“The U.S. Supreme Court made it very clear in 2005, in Raich v. Gonzales, that marijuana is still an illegal drug under federal law, and that federal law trumps state law in this area.”

Although Colorado’s medical-marijuana law has been on the books for years, it wasn’t a big issue until last year, when U.S. Attorney General Eric Holder announced that the Justice Department no longer would raid state-approved medical-marijuana dispensaries. Since then, the number of dispensaries in Colorado has mushroomed; there are now more than 300 in Denver alone.

Meanwhile, the Colorado Department of Public Health and Environment estimated in mid-December that approximately 29,000 to 30,000 Coloradans had submitted the paperwork necessary to be placed on the state’s medical-marijuana registry. State health officials, facing on average 600 new applications every day, haven’t been able to process them fast enough, said department spokesman Mark Salley.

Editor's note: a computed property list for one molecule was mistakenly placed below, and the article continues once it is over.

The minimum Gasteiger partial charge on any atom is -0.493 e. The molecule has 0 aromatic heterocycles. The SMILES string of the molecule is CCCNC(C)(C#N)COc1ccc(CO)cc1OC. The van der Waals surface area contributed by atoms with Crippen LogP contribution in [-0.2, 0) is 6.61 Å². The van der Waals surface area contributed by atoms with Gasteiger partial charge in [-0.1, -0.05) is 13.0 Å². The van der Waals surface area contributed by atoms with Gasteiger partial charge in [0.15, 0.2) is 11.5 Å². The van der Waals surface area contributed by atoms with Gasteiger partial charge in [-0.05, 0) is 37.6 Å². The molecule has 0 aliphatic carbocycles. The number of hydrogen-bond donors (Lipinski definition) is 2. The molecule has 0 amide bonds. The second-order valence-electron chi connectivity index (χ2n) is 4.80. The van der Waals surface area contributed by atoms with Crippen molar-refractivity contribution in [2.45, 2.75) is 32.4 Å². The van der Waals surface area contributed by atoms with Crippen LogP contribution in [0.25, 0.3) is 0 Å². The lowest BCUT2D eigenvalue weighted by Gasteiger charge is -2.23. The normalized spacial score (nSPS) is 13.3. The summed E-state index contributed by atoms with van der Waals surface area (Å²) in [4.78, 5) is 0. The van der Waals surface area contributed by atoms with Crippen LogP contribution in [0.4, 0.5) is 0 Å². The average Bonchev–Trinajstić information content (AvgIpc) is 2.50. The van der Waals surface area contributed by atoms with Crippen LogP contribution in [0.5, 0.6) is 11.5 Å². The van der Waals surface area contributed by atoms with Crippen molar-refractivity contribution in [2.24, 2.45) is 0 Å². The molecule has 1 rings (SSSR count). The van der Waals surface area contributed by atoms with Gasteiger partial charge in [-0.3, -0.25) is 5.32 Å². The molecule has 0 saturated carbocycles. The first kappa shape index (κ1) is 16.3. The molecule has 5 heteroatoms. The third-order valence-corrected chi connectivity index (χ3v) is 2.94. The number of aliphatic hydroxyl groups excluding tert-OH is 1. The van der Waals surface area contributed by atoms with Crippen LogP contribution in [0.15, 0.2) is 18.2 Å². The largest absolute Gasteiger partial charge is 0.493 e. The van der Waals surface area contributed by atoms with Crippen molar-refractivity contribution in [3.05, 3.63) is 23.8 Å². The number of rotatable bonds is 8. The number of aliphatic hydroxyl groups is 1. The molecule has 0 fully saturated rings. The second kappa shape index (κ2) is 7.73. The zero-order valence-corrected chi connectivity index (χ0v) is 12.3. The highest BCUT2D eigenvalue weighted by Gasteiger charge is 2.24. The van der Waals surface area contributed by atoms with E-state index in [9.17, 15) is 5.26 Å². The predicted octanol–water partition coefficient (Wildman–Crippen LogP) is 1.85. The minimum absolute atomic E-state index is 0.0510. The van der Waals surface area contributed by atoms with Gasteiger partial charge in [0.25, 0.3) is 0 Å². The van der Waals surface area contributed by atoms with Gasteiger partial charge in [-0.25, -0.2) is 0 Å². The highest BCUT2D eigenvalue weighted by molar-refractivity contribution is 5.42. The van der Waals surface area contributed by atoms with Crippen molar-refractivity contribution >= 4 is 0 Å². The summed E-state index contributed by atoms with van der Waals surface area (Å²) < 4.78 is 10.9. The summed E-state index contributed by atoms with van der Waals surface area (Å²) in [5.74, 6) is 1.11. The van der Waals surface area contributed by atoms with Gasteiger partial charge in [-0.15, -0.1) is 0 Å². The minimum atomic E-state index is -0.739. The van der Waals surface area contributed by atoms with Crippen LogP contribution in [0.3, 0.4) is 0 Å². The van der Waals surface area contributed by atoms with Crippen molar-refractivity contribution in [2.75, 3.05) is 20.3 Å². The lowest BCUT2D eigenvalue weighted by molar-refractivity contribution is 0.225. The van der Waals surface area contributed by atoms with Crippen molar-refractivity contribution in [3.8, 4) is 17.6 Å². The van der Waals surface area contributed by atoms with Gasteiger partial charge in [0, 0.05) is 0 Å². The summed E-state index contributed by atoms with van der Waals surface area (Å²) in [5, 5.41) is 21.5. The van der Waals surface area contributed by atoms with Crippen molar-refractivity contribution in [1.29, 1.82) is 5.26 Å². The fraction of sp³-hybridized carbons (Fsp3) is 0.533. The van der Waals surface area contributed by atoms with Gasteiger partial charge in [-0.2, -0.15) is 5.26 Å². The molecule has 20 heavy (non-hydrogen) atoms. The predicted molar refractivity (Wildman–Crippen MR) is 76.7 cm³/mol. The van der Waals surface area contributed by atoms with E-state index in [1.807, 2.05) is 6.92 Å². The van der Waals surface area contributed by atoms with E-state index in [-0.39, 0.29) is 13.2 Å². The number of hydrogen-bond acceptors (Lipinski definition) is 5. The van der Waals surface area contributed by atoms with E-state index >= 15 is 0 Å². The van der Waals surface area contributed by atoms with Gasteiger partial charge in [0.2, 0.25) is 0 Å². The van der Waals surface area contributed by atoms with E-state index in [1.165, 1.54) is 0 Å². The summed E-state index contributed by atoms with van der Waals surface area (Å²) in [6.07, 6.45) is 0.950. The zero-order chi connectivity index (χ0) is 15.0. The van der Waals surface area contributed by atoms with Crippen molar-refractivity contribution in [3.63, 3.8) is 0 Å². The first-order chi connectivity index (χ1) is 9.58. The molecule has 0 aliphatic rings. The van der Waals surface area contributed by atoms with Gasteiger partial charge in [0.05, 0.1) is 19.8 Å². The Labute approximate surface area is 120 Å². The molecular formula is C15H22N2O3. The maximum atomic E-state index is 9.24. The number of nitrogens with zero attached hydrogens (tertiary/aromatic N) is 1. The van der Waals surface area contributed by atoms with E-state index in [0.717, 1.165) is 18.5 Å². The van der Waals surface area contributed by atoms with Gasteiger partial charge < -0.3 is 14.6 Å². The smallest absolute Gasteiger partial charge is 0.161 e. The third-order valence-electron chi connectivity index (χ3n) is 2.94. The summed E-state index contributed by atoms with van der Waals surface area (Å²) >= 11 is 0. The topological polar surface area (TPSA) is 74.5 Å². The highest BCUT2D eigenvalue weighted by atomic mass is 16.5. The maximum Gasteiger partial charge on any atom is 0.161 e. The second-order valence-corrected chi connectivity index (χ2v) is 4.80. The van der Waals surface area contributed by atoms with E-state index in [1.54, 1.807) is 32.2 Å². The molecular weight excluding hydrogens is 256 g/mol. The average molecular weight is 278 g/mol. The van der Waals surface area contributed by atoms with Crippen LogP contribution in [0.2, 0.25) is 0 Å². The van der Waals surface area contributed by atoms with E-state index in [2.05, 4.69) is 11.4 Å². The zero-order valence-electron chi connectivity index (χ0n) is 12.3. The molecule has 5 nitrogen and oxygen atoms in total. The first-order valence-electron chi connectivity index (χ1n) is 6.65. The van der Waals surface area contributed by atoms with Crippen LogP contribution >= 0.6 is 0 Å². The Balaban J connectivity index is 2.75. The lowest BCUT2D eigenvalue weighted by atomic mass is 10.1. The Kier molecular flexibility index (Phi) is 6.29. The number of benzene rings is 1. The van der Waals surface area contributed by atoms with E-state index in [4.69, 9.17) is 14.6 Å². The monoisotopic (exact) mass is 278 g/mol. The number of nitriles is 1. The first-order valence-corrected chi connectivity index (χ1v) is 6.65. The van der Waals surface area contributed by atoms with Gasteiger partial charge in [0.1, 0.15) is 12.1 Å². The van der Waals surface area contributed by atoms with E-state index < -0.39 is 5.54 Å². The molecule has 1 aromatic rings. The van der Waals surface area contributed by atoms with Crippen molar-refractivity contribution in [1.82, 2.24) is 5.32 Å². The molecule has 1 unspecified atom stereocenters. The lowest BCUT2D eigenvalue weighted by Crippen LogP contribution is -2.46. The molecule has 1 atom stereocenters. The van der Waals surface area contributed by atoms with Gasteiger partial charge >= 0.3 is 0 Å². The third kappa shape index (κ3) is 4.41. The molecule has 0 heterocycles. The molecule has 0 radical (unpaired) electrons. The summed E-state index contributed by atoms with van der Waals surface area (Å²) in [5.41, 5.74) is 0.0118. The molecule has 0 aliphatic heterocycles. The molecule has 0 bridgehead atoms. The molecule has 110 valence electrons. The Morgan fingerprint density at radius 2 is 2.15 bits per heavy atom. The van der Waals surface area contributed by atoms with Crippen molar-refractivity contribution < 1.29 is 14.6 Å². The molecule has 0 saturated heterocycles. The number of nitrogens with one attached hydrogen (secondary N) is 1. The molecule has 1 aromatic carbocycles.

As of September 30, 2009—the latest data available—17,356 people in Colorado held valid registry cards. Of those, 57 percent lived in the seven-county Denver metro area.

The state legislature is expected to take up at least two bills this session aimed at regulating the industry more closely. But so far there is no known legislation in the works that would clarify Colorado employers’ rights and responsibilities, local lawyers said.

And employers are increasingly worried. Harris, of the MSEC, said he was fielding several calls per day on the issue. The MSEC presented a January 21 webinar on the subject that proved to be its most popular Internet seminar ever, drawing 180 members.

“Employers want to do the right thing, but there are some things we just can’t answer from the law,” Harris said. “What happens when you get the 10-year employee that, out of nowhere, comes up with a positive test? Or when you get the highly qualified applicant that you look at and say, ‘Boy, this is a really heartbreaking story; we know that they have legitimate medical needs, but we have a zero-tolerance drug policy?’”

by Renee McGaw. Source.